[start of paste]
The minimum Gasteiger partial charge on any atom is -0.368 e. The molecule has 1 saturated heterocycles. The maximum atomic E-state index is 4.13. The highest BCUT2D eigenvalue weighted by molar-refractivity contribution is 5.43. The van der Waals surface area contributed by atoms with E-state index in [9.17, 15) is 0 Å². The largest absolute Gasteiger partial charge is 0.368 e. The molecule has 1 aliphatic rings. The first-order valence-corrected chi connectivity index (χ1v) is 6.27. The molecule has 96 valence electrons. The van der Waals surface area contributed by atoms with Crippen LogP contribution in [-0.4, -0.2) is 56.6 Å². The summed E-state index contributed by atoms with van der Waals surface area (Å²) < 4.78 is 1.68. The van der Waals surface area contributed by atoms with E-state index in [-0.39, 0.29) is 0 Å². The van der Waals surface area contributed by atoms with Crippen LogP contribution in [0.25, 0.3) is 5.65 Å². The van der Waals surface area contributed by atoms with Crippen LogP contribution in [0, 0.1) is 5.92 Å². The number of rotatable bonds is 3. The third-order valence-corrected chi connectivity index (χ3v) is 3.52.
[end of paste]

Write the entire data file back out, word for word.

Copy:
The minimum Gasteiger partial charge on any atom is -0.368 e. The molecule has 1 saturated heterocycles. The maximum atomic E-state index is 4.13. The highest BCUT2D eigenvalue weighted by molar-refractivity contribution is 5.43. The van der Waals surface area contributed by atoms with E-state index in [9.17, 15) is 0 Å². The largest absolute Gasteiger partial charge is 0.368 e. The molecule has 1 aliphatic rings. The first-order valence-corrected chi connectivity index (χ1v) is 6.27. The molecule has 96 valence electrons. The van der Waals surface area contributed by atoms with Crippen LogP contribution in [-0.4, -0.2) is 56.6 Å². The summed E-state index contributed by atoms with van der Waals surface area (Å²) < 4.78 is 1.68. The van der Waals surface area contributed by atoms with E-state index in [-0.39, 0.29) is 0 Å². The van der Waals surface area contributed by atoms with Crippen LogP contribution in [0.25, 0.3) is 5.65 Å². The van der Waals surface area contributed by atoms with Crippen LogP contribution in [0, 0.1) is 5.92 Å². The number of rotatable bonds is 3. The third-order valence-corrected chi connectivity index (χ3v) is 3.52.